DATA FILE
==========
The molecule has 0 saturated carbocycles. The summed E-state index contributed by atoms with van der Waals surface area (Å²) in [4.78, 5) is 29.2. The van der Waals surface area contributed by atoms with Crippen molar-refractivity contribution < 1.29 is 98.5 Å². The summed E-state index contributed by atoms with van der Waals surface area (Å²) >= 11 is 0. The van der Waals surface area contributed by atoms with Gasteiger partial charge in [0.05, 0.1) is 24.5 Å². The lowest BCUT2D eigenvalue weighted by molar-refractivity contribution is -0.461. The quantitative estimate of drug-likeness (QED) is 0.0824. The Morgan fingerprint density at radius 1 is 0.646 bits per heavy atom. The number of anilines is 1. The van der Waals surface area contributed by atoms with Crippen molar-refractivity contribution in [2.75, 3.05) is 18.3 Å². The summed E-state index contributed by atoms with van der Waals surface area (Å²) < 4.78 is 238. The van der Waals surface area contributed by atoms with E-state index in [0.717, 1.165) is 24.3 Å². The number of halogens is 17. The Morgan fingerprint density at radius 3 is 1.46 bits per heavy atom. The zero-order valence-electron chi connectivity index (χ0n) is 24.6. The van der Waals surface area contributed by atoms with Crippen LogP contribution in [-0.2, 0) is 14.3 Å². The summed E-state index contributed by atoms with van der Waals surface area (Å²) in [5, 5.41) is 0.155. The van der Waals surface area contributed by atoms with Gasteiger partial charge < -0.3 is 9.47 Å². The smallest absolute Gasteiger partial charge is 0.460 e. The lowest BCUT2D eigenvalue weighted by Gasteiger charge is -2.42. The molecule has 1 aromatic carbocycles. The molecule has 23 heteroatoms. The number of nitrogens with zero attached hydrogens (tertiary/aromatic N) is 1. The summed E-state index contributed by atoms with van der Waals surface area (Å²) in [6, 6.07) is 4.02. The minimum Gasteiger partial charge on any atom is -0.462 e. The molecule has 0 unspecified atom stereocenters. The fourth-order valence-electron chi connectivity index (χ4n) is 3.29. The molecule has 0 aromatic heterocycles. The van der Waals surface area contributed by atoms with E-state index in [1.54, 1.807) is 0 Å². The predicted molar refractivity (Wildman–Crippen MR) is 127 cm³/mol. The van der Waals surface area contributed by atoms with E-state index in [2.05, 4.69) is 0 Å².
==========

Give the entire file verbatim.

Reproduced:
The molecule has 0 saturated carbocycles. The summed E-state index contributed by atoms with van der Waals surface area (Å²) in [4.78, 5) is 29.2. The van der Waals surface area contributed by atoms with Crippen molar-refractivity contribution < 1.29 is 98.5 Å². The summed E-state index contributed by atoms with van der Waals surface area (Å²) >= 11 is 0. The van der Waals surface area contributed by atoms with Gasteiger partial charge in [0.05, 0.1) is 24.5 Å². The lowest BCUT2D eigenvalue weighted by molar-refractivity contribution is -0.461. The quantitative estimate of drug-likeness (QED) is 0.0824. The Morgan fingerprint density at radius 1 is 0.646 bits per heavy atom. The number of anilines is 1. The van der Waals surface area contributed by atoms with Crippen molar-refractivity contribution in [2.75, 3.05) is 18.3 Å². The summed E-state index contributed by atoms with van der Waals surface area (Å²) < 4.78 is 238. The van der Waals surface area contributed by atoms with E-state index in [0.717, 1.165) is 24.3 Å². The number of halogens is 17. The Morgan fingerprint density at radius 3 is 1.46 bits per heavy atom. The zero-order valence-electron chi connectivity index (χ0n) is 24.6. The van der Waals surface area contributed by atoms with Crippen LogP contribution in [-0.2, 0) is 14.3 Å². The summed E-state index contributed by atoms with van der Waals surface area (Å²) in [5, 5.41) is 0.155. The van der Waals surface area contributed by atoms with Gasteiger partial charge < -0.3 is 9.47 Å². The smallest absolute Gasteiger partial charge is 0.460 e. The lowest BCUT2D eigenvalue weighted by Gasteiger charge is -2.42. The molecule has 1 aromatic carbocycles. The molecule has 23 heteroatoms. The number of nitrogens with zero attached hydrogens (tertiary/aromatic N) is 1. The summed E-state index contributed by atoms with van der Waals surface area (Å²) in [6, 6.07) is 4.02. The minimum Gasteiger partial charge on any atom is -0.462 e. The molecule has 0 unspecified atom stereocenters. The fourth-order valence-electron chi connectivity index (χ4n) is 3.29. The molecule has 0 aromatic heterocycles. The van der Waals surface area contributed by atoms with E-state index in [1.54, 1.807) is 0 Å². The predicted molar refractivity (Wildman–Crippen MR) is 127 cm³/mol. The van der Waals surface area contributed by atoms with E-state index in [2.05, 4.69) is 0 Å².